This article, by Justin Baiocchi, was originally published in The Northern Daily Leader on 18 June 2016.
In an ideal, theoretical world, human beings are all rational, clear-thinking individuals, able to make perfect decisions and choices every time. The reality however, is very different. We’re an emotional bunch, prone to letting our fears, aspirations and biases override our common-sense. Our emotional biases also unfortunately impact our investment decision-making. One of the most common biases is that of ‘anchoring’. Anchoring is the tendency to erroneously assign too much importance to irrelevant information. For example, you might buy shares in a company for $5. Bad news causes the share price to fall, but you refuse to sell, stating that you’re going to wait until it gets back to $5 before selling. The $5 level is irrelevant, it just happened to be the price at which you bought the shares. It has no relevance at all in regards to the current value of the investment. If you had bought in at $4.50 you would probably use that as your trigger level. Neither figure carries any importance except that which you assign them in your own mind. You’ve become irrationally anchored (or fixated) on a random price and this anchoring is affecting your decision-making. If it’s a poor investment it should be sold, rather than hoping it’ll get back to your break-even.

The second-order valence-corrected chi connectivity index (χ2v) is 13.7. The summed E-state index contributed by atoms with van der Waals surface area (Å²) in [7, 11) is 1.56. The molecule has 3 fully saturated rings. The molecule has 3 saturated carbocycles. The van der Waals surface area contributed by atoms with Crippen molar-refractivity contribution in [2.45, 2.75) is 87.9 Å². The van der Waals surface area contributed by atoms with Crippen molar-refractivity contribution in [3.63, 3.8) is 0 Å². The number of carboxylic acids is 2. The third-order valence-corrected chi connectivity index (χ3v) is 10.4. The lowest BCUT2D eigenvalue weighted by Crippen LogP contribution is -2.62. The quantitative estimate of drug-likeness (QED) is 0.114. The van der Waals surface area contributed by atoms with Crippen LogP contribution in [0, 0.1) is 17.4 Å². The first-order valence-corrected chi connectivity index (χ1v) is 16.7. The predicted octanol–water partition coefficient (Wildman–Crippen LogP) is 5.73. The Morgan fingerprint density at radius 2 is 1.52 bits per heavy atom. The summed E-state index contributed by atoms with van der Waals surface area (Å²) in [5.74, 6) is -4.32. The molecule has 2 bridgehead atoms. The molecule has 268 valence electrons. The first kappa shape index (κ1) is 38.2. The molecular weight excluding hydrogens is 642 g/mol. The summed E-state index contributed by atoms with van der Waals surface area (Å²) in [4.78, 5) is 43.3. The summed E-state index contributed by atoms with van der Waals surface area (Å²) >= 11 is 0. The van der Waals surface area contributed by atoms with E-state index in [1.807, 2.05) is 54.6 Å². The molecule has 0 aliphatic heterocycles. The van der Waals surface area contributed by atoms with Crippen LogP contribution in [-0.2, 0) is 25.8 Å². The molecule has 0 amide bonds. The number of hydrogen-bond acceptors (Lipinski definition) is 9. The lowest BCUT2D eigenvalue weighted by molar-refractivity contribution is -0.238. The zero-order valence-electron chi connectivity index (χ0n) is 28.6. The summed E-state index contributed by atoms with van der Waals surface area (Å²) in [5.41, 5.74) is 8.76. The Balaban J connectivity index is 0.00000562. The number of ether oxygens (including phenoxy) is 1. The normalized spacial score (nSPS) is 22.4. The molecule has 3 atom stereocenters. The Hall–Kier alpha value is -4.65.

The problems associated with anchoring are not restricted to just the stock market. Most people have had a conversation with someone who is selling their home who says something along the lines of “…well I paid $400,000 three years ago, so if I can get that back I’ll be happy…” Again, that’s anchoring. The price you paid for your home however many years ago has no bearing on its value today. You should assess the value of your home (or shares) on its merits, with no consideration of what you paid for it. Of course, because we are emotional beings, that’s hard to do. Too easily we entangle our decisions with our emotions. Avoiding the problem of anchoring can be difficult; it’s impossible to just ‘forget’ what you paid for your house or shares. One way is to get someone else to make the decision for you, someone who is not subject to the same anchoring bias. Someone who doesn’t care about the price you paid is more likely to make an objective decision on the value of your shares (or house). And a mountain of academic research has shown that objective decision-making, at least in an investment context, is far better than an emotion-driven process. So next time you need to make such a decision, let go of your anchor or ask somebody to do it for you.